Front Row: Public weighs in on two proposals in Greenville’s West End

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The McClaren rendering by Johnston Design Group

The second consecutive City of Greenville Design Review Board Urban Panel public hearing to attract public attention and comment ran slightly more than two hours on March 7, an hour shorter than February’s meeting during which the proposed renovations to the Wyche Pavilion were discussed.

The majority of the March meeting was spent evaluating the proposals for two neighboring projects in the West End – the nine-story mixed-use development at Rhett and Wardlaw streets called The McClaren, and the Merrill Gardens senior living development at Academy and Wardlaw streets.

Merrill Gardens rendering by Urbal Architecture

Both garnered conflicting opinions from the five panelists, but both applications for certificates of appropriateness received approval with conditions.

The McClaren

The 244-apartment and retail development proposed at the site of the former Ballentine Equipment warehouse and three adjoining properties extending to Academy Street was previously presented to the DRB in January for informal advice and comment.

Because the scope of the project involves demolition of the Ballentine warehouse and moving the former McClaren Medical Shelter building approximately 70 feet, the developer and architect have submitted multiple applications for certificates of appropriateness pertaining to each particular aspect.

rendering by Johnston Design Group

On the official docket March 7 was the demolition of the Ballentine warehouse in order to allow for the planned public plaza at the front of the property and informal review requesting advice on the proposed plans to relocate the McClaren Medical Shelter structure closer to Academy as well as the overall site plan.

The warehouse demolition, for which city planning staff recommended a denial, received board approval in a four to one vote, with panelist Robert Benedict, dissenting based on the building’s location in the designated Warehouse District (2008 Downtown Greenville Master Plan) and inclusion in the Central Business District Reviewable Structures list that names buildings of a particular historic nature. Neither staff nor the applicant provided information on the historic nature of the building, though it was approximated to have been built in the late 1940’s.

The plan to preserve the McClaren Medical Shelter building and move it to a prominent corner on Academy Street is the result of “half a dozen” design workshops with local residents since January, said Scott Johnston of Johnston Design Group, architect on the project.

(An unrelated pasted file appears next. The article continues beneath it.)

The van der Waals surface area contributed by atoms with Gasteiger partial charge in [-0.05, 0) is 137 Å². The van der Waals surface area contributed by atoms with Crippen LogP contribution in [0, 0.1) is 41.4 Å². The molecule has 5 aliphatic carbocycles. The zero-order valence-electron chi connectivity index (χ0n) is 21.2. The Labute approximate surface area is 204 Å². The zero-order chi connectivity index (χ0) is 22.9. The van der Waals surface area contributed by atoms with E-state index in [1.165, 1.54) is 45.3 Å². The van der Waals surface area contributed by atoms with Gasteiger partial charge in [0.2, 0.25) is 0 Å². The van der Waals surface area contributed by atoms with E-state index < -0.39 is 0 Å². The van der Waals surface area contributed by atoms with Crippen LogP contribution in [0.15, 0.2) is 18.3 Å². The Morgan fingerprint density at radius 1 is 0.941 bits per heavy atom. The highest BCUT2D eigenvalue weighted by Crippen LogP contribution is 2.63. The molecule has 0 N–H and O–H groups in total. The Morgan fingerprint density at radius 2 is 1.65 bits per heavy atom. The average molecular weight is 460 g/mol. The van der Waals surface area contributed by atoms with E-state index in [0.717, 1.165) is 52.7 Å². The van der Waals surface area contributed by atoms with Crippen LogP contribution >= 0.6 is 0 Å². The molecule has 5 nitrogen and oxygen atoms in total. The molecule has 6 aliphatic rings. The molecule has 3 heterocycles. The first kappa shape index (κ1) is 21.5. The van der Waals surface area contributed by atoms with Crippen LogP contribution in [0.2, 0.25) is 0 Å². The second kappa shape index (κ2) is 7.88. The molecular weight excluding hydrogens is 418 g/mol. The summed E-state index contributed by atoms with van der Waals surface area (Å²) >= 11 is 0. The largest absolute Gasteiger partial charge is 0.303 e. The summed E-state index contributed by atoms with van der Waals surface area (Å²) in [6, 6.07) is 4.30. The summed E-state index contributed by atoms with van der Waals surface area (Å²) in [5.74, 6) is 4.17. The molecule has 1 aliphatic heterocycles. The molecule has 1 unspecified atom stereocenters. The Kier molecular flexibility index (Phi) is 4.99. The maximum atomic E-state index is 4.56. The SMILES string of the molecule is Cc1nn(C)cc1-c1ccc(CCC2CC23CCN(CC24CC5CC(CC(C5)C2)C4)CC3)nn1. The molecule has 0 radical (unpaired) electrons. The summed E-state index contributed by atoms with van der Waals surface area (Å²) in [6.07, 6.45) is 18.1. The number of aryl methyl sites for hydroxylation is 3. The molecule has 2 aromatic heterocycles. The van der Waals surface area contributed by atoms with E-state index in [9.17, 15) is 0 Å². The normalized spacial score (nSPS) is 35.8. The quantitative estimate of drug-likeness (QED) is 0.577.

The panel was generally in favor of the proposed plan, with the recommendation that consideration be given to adding more distance between it and the new nine-story structure. Johnston requested that the panel grant approval of the relocation only after the full site development permit has been issued.

Merrill Gardens at Greenville

Up next for approval was the design of a five-story, 138-unit senior living development by Merrill Gardens on the triangular-shaped property bordered by Academy, Wardlaw, and Payne streets.

Merrill Gardens rendering by Urbal Architecture

Because of the challenging shape of the property, the building will sit closely to the Academy Street sidewalk with a pedestrian entrance fronting Academy. The parking, as planned at the corner of Academy and Wardlaw streets, will be visible from Academy.

Applicant Chad Lorentz of Urbal Architecture, said the goal is to provide the senior residents as much walkable access to the Kroc Center, Fluor Field, and Main Street as possible. The plan also includes engaging a local artist to do art along Academy Street side of the building.

During the public portion of the hearing, four nearby residents spoke during the time allotted to voice opinions in opposition, though the concerns raised weren’t necessarily in opposition to the project in totality, but rather individual aspects.

The panel unanimously voted to approve the application for the certificate of appropriateness, with the conditions that the applicant resolve a conflict with a neighboring townhome developer regarding Payne Street right of way and that a barrier be used to at least partially conceal the parking lot.

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